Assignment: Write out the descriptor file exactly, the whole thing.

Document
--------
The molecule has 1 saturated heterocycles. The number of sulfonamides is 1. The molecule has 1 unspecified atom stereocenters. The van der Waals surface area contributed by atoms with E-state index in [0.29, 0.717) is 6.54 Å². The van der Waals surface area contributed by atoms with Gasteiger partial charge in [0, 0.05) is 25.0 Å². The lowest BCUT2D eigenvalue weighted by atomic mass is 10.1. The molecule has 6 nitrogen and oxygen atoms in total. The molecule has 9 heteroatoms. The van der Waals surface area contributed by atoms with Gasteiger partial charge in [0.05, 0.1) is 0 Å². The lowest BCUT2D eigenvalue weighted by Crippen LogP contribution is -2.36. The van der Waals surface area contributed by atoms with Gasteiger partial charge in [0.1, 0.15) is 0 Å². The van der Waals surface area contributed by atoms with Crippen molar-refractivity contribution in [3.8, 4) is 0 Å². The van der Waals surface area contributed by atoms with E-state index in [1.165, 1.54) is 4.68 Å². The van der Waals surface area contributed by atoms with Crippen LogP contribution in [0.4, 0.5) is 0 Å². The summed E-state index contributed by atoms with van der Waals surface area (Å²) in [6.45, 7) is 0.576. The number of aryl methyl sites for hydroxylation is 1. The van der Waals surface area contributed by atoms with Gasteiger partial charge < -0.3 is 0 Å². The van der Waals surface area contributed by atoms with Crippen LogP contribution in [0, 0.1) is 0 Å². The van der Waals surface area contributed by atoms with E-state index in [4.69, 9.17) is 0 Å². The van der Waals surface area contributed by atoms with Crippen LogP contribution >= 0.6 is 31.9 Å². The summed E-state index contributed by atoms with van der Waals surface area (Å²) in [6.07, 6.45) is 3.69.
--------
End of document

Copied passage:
The molecule has 1 saturated heterocycles. The number of sulfonamides is 1. The molecule has 1 unspecified atom stereocenters. The van der Waals surface area contributed by atoms with E-state index in [0.29, 0.717) is 6.54 Å². The van der Waals surface area contributed by atoms with Gasteiger partial charge in [0, 0.05) is 25.0 Å². The lowest BCUT2D eigenvalue weighted by atomic mass is 10.1. The molecule has 6 nitrogen and oxygen atoms in total. The molecule has 9 heteroatoms. The van der Waals surface area contributed by atoms with Gasteiger partial charge in [0.05, 0.1) is 0 Å². The lowest BCUT2D eigenvalue weighted by Crippen LogP contribution is -2.36. The van der Waals surface area contributed by atoms with Gasteiger partial charge in [0.1, 0.15) is 0 Å². The van der Waals surface area contributed by atoms with Crippen molar-refractivity contribution in [3.8, 4) is 0 Å². The van der Waals surface area contributed by atoms with E-state index in [1.165, 1.54) is 4.68 Å². The van der Waals surface area contributed by atoms with Crippen LogP contribution in [0.4, 0.5) is 0 Å². The summed E-state index contributed by atoms with van der Waals surface area (Å²) in [6.45, 7) is 0.576. The number of aryl methyl sites for hydroxylation is 1. The van der Waals surface area contributed by atoms with Gasteiger partial charge < -0.3 is 0 Å². The van der Waals surface area contributed by atoms with Crippen LogP contribution in [0, 0.1) is 0 Å². The van der Waals surface area contributed by atoms with E-state index in [4.69, 9.17) is 0 Å². The van der Waals surface area contributed by atoms with Crippen LogP contribution >= 0.6 is 31.9 Å². The summed E-state index contributed by atoms with van der Waals surface area (Å²) in [6.07, 6.45) is 3.69.